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Learn more about deep venous obstruction

What is deep venous obstruction?

Deep venous obstruction is a partial or complete blockage of the vein, which results in less blood flow and more building up of blood in one area, which can result in a blood clot or a deep vein thrombosis (DVT). One type of deep venous obstruction is iliofemoral venous outflow obstruction.

Deep venous obstruction

What is iliofemoral venous outflow obstruction?

Iliofemoral venous outflow obstruction is a narrowed or blocked vein near your groin. As a result, the veins near the groin or pelvis (the iliac and femoral veins) are unable to return blood to the heart normally. When the veins are narrowed (stenosed), less blood can flow through the vessels. When the veins are blocked (occluded), no blood can flow through the veins.

Causes and risks

Iliofemoral venous outflow obstruction can be caused by a DVT. A blood clot may form because of a medical condition that makes it easier to form a clot (hypercoagulable) or because of reduced blood flow through a vessel. An acute DVT is a clot that has formed in the last 14 days. After 14 days, the clot may damage the vein and cause it to narrow (called a chronic obstruction).

Iliofemoral venous outflow obstruction can also occur from an artery pressing on a vein, often referred to as iliac vein compression. Your doctor may refer to this as May-Thurner syndrome. This condition also results in damage to the vein by causing scar tissue and vein narrowing.

Risk factors may include:

  • Family history of venous disease
  • Previous history of DVT
  • Clotting disorder
  • Advancing age
  • Pregnancy
  • Hormone therapy and/or oral contraceptives
  • Obesity
  • Trauma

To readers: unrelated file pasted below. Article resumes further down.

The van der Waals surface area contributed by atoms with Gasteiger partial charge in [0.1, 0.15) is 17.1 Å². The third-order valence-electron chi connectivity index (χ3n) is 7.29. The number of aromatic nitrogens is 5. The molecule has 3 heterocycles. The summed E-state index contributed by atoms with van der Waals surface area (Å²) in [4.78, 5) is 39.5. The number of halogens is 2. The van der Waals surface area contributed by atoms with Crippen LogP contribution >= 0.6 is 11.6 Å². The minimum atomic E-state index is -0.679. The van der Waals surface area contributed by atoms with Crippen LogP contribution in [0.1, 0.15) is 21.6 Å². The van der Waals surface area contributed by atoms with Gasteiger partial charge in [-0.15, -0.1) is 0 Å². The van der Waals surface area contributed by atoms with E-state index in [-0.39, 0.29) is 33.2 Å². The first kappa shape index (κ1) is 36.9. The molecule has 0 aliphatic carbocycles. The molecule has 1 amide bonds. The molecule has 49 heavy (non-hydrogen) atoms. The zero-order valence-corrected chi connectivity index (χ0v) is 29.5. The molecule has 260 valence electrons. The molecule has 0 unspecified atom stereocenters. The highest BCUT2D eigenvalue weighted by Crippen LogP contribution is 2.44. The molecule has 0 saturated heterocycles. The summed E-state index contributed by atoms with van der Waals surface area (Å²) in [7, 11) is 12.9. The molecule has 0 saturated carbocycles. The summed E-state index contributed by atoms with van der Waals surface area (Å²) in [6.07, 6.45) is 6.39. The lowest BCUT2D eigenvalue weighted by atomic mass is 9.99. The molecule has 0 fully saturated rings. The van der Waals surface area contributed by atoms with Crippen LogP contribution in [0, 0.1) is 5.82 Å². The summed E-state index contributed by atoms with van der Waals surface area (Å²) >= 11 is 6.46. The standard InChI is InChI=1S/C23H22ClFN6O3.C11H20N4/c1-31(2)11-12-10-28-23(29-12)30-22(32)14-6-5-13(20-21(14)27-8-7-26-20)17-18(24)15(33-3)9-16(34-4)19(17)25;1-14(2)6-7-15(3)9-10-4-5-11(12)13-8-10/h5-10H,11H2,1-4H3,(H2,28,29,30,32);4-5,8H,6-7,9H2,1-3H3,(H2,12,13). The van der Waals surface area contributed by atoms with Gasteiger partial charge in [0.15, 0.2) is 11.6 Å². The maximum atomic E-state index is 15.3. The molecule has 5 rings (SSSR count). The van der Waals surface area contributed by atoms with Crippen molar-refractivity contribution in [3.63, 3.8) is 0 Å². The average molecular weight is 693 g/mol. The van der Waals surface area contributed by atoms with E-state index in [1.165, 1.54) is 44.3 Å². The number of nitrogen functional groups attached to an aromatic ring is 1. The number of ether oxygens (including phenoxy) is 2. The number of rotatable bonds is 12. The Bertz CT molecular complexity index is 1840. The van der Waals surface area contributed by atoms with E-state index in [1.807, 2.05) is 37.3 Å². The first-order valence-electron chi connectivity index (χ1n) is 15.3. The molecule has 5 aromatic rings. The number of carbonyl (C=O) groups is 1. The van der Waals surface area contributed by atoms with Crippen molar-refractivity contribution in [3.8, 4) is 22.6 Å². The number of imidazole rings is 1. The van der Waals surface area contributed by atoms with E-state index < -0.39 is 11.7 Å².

• Immobility (lack of movement)


Iliofemoral venous outflow obstruction is typically not a life-threatening condition. You may experience the following symptoms:

  • Lower back pain
  • Leg pain
  • Varicose veins
  • Swelling of the legs
  • Skin changes over the legs (red or bluish skin)
  • Leg cramps
  • Open sores and/or ulcers


A diagnosis of iliofemoral venous outflow obstruction is based on your medical history, a physical examination, and imaging tests.

Physical exam

During the physical exam, your doctor will visually examine and feel your legs. Your doctor may also evaluate your ability to walk.

Imaging tests

Duplex ultrasound (DUS): a way for doctors to see inside the body using sound waves.
Venography: a test in which your doctor injects a dye into your veins and then takes an x-ray that shows your veins.
Intravascular ultrasound (IVUS): a kind of imaging that uses sound waves to see directly inside the vein.


Remember, every patient is different, and your doctor knows you best. After reading the information on this site, make an appointment to talk to your doctor to help you make the right decision about any treatments or procedures.

  1. Beckman MG, Hooper WC, Critchley SE, et al. Venous thromboembolism: a public health concern. Am J Prev Med. 2010;38(4):S495–S501.
  2. Millan SB, Gan R, Townsend PE. Venous ulcers: diagnosis and treatment. Am Fam Physician. 2019;100(5):298-305.
  3. Foley TR, Waldo SW, Armstrong EJ. Iliofemoral deep vein thrombosis. American College of Cardiology Web site. Published November 24, 2015. Accessed February 4, 2021.

Updated on March 21, 2022.